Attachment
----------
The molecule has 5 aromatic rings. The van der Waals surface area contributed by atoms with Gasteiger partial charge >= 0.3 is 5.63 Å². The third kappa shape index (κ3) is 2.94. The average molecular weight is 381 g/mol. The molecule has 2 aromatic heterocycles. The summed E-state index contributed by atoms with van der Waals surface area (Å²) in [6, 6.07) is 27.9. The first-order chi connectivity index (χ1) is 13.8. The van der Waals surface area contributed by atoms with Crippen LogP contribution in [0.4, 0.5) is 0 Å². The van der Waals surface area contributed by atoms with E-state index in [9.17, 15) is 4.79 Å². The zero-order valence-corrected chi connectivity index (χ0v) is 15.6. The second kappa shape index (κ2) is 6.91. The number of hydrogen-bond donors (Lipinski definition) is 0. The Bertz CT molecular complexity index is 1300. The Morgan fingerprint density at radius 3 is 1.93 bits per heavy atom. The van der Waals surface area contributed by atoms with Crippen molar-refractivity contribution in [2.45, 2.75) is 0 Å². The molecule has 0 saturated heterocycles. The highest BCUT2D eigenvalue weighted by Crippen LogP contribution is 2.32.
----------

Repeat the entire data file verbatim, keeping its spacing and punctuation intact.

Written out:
The molecule has 5 aromatic rings. The van der Waals surface area contributed by atoms with Gasteiger partial charge >= 0.3 is 5.63 Å². The third kappa shape index (κ3) is 2.94. The average molecular weight is 381 g/mol. The molecule has 2 aromatic heterocycles. The summed E-state index contributed by atoms with van der Waals surface area (Å²) in [6, 6.07) is 27.9. The first-order chi connectivity index (χ1) is 13.8. The van der Waals surface area contributed by atoms with Crippen LogP contribution in [0.4, 0.5) is 0 Å². The van der Waals surface area contributed by atoms with E-state index in [9.17, 15) is 4.79 Å². The zero-order valence-corrected chi connectivity index (χ0v) is 15.6. The second kappa shape index (κ2) is 6.91. The number of hydrogen-bond donors (Lipinski definition) is 0. The Bertz CT molecular complexity index is 1300. The Morgan fingerprint density at radius 3 is 1.93 bits per heavy atom. The van der Waals surface area contributed by atoms with Crippen molar-refractivity contribution in [2.45, 2.75) is 0 Å². The molecule has 0 saturated heterocycles. The highest BCUT2D eigenvalue weighted by Crippen LogP contribution is 2.32.